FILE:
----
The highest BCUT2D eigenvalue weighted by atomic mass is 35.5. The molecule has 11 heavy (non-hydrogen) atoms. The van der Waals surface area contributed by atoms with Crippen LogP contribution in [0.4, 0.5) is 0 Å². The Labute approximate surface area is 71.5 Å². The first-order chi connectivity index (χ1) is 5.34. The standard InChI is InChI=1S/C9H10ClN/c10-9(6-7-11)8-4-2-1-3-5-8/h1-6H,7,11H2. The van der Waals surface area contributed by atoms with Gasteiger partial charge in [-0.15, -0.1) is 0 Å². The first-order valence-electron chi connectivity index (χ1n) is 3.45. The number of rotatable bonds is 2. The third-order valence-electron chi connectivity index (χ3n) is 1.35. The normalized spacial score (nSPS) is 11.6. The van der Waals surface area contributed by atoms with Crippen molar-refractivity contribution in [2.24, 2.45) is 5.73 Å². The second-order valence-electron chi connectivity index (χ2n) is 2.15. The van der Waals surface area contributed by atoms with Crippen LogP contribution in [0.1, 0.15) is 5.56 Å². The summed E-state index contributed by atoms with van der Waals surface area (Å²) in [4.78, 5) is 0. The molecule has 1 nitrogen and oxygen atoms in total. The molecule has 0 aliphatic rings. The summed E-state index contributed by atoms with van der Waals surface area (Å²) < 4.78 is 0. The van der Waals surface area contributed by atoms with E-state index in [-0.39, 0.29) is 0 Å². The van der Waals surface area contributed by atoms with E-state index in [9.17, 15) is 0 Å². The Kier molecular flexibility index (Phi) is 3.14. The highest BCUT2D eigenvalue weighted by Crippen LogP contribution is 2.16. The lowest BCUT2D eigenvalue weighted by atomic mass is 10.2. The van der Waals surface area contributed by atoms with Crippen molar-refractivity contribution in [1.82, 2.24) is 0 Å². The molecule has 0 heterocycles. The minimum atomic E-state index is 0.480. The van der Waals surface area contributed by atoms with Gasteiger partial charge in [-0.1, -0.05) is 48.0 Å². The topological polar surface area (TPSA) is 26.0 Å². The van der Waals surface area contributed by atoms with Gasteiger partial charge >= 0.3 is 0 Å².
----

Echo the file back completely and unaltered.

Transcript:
The highest BCUT2D eigenvalue weighted by atomic mass is 35.5. The molecule has 11 heavy (non-hydrogen) atoms. The van der Waals surface area contributed by atoms with Crippen LogP contribution in [0.4, 0.5) is 0 Å². The Labute approximate surface area is 71.5 Å². The first-order chi connectivity index (χ1) is 5.34. The standard InChI is InChI=1S/C9H10ClN/c10-9(6-7-11)8-4-2-1-3-5-8/h1-6H,7,11H2. The van der Waals surface area contributed by atoms with Gasteiger partial charge in [-0.15, -0.1) is 0 Å². The first-order valence-electron chi connectivity index (χ1n) is 3.45. The number of rotatable bonds is 2. The third-order valence-electron chi connectivity index (χ3n) is 1.35. The normalized spacial score (nSPS) is 11.6. The van der Waals surface area contributed by atoms with Crippen molar-refractivity contribution in [2.24, 2.45) is 5.73 Å². The second-order valence-electron chi connectivity index (χ2n) is 2.15. The van der Waals surface area contributed by atoms with Crippen LogP contribution in [0.1, 0.15) is 5.56 Å². The summed E-state index contributed by atoms with van der Waals surface area (Å²) in [4.78, 5) is 0. The molecule has 1 nitrogen and oxygen atoms in total. The molecule has 0 aliphatic rings. The summed E-state index contributed by atoms with van der Waals surface area (Å²) < 4.78 is 0. The van der Waals surface area contributed by atoms with E-state index in [-0.39, 0.29) is 0 Å². The van der Waals surface area contributed by atoms with E-state index in [9.17, 15) is 0 Å². The Kier molecular flexibility index (Phi) is 3.14. The highest BCUT2D eigenvalue weighted by Crippen LogP contribution is 2.16. The lowest BCUT2D eigenvalue weighted by atomic mass is 10.2. The van der Waals surface area contributed by atoms with Crippen molar-refractivity contribution in [1.82, 2.24) is 0 Å². The molecule has 0 heterocycles. The minimum atomic E-state index is 0.480. The van der Waals surface area contributed by atoms with Gasteiger partial charge in [-0.1, -0.05) is 48.0 Å². The topological polar surface area (TPSA) is 26.0 Å². The van der Waals surface area contributed by atoms with Gasteiger partial charge >= 0.3 is 0 Å².